One of the features of a Restoration comedy is the opposition of the witty and courtly (and Cavalier) rake and the dull-witted man of business or the country bumpkin, who is understood to be not only unsophisticated but often (as, for instance, in the very popular plays of Aphra Behn in the 1670s) either Puritan or another form of dissenter. In 1685, the courtly and Cavalier side was in power, and Restoration comedies belittled the bland and foolish losers of the Restoration. However, by 1700, the other side was ascendant. Therefore, The Way of the World's recreation of the older Restoration comedy's patterns is only one of the things that made the play unusual.
The 1688 revolution concerning the overthrow of James II created a new set of social codes primarily amongst the bourgeoisie. The new capitalist system meant an increasing emphasis on property and property law. Thus, the play is packed with legal jargon and financial and marital contracts. These new legal aspects allow characters like Mrs. Fainall to secure her freedom through an equitable trust and for Mirabell and Millamant's marriage to be equal though a prenuptial agreement.
This shift in social perspectives is perhaps best shown in the characters of Fainall and Mirabell, who represent respectively the old form and new form of marital relations: sexual power at first and then developing into material power.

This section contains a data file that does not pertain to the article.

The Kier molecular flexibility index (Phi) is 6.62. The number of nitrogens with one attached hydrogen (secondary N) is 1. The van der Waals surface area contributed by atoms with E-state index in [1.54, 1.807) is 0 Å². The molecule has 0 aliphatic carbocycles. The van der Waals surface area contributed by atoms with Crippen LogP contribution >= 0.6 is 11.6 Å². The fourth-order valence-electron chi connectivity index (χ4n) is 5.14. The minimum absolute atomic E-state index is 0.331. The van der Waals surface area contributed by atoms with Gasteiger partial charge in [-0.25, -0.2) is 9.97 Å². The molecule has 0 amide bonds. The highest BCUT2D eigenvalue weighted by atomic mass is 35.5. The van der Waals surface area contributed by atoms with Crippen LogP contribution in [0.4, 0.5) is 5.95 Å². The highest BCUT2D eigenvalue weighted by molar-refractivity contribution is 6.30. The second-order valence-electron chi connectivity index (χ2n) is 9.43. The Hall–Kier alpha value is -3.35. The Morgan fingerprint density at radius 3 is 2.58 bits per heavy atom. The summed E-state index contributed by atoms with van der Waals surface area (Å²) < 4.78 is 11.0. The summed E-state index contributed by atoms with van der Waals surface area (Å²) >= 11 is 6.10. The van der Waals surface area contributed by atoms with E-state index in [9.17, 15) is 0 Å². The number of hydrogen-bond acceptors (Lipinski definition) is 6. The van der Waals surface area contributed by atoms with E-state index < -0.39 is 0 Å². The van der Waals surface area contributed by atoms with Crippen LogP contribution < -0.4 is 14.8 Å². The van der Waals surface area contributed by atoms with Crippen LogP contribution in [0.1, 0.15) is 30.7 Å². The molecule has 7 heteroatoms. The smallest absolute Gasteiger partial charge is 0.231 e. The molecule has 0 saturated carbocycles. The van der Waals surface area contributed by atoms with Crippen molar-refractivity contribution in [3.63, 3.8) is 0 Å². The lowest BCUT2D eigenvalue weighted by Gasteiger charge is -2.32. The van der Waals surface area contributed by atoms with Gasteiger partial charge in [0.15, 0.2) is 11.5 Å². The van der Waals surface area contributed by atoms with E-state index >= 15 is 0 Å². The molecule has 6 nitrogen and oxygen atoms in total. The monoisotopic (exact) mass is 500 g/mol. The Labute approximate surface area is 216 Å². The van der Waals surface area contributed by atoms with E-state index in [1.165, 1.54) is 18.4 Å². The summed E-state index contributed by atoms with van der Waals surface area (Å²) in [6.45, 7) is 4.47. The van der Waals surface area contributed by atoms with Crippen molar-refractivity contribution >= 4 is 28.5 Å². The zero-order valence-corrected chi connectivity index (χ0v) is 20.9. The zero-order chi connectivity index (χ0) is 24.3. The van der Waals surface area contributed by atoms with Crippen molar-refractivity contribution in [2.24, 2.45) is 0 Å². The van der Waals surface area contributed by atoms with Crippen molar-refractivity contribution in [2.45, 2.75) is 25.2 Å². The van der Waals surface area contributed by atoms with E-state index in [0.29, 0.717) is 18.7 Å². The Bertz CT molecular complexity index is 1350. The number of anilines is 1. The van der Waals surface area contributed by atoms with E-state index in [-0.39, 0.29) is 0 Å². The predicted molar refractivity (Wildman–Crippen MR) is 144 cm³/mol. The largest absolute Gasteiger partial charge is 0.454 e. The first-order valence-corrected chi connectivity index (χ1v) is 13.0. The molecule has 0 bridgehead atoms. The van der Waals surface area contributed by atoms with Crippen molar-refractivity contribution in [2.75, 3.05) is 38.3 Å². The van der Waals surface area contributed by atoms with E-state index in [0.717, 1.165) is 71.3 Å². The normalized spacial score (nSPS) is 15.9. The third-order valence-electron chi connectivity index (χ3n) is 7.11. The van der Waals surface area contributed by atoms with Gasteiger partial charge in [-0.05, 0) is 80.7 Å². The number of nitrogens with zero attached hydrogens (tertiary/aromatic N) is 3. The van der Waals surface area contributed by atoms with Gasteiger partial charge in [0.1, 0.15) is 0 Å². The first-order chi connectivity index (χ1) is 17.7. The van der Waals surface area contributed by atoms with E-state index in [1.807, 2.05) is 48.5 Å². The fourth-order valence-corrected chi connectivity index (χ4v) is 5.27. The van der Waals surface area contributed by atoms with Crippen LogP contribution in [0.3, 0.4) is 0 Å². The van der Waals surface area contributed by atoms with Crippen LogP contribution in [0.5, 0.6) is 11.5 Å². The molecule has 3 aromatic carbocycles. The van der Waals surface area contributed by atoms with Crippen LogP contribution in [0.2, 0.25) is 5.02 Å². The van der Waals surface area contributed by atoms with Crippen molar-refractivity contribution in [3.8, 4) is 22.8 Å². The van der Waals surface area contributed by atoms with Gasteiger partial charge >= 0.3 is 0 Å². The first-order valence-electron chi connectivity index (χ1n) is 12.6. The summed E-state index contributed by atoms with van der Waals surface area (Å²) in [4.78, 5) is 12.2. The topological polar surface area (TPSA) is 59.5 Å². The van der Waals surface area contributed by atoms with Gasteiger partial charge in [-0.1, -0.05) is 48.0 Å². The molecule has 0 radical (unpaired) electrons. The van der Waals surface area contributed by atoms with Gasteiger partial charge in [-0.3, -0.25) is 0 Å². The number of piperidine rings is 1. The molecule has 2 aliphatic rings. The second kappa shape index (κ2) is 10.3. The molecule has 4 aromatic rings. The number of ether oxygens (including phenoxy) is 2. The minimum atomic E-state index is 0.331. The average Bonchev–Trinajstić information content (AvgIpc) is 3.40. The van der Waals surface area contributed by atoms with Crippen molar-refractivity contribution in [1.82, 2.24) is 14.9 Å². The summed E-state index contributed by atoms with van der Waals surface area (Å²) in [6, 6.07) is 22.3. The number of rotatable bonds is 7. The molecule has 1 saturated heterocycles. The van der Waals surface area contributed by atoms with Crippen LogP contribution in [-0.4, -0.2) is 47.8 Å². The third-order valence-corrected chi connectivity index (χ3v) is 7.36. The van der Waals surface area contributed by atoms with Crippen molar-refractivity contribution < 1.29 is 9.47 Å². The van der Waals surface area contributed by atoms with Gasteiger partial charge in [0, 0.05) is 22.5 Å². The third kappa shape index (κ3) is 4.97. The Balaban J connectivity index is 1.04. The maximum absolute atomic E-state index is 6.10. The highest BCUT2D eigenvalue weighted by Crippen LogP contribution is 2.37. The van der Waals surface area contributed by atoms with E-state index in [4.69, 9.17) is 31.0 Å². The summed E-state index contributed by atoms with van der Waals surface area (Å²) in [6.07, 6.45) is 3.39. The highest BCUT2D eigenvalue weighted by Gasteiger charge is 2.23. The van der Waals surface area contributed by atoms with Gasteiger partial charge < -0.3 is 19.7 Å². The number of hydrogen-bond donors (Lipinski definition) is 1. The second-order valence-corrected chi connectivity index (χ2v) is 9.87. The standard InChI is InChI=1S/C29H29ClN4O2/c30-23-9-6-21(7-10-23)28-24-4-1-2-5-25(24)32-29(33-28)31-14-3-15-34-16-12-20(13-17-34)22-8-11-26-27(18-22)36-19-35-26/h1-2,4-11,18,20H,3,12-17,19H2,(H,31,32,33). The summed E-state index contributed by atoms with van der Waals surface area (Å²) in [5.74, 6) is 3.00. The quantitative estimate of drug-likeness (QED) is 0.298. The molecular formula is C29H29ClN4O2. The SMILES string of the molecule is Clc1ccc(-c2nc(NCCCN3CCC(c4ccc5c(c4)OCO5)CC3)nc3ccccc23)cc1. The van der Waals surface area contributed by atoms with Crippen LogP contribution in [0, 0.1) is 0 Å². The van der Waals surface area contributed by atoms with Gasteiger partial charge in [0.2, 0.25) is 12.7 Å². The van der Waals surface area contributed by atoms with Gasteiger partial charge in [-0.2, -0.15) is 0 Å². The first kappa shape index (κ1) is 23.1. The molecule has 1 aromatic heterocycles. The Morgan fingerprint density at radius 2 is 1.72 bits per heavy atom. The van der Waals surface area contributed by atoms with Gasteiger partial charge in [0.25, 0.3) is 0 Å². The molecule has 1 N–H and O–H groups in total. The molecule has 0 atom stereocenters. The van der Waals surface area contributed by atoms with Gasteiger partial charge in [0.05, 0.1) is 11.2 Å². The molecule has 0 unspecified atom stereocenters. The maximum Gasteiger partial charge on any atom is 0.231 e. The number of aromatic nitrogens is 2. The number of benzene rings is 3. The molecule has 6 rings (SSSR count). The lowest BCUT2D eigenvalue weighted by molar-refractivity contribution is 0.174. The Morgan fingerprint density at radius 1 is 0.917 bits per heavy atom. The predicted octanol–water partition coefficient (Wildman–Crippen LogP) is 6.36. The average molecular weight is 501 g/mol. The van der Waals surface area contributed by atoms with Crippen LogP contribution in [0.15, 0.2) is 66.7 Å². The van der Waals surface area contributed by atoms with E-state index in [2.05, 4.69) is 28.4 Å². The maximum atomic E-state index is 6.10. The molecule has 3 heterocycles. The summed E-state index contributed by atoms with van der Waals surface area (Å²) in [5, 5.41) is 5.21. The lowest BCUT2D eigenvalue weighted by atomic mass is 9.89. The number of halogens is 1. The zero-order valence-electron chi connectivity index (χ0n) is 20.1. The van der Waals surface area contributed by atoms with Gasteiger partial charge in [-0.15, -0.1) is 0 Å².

Several aspects of the play give rise to critical discussion:
Way of the World
|The Way of the World is a play premiering in 1700 widely regarded as being one of the best Restoration comedies written and is still performed sporadically to this day.|
WAY OF THE WORLD,
As it is ACTED
Theater in Lincoln's-Inn-Fields,
|Audire est operae pretium, prcedere recte|
|Qui maechis non vultis—||—HOR. Sat. i. 2, 37.|
|—Metuat doti deprenſa.—||—Ibid.|
|This work published before January 1, 1923 is in the public domain worldwide because the author died at least 100 years ago.|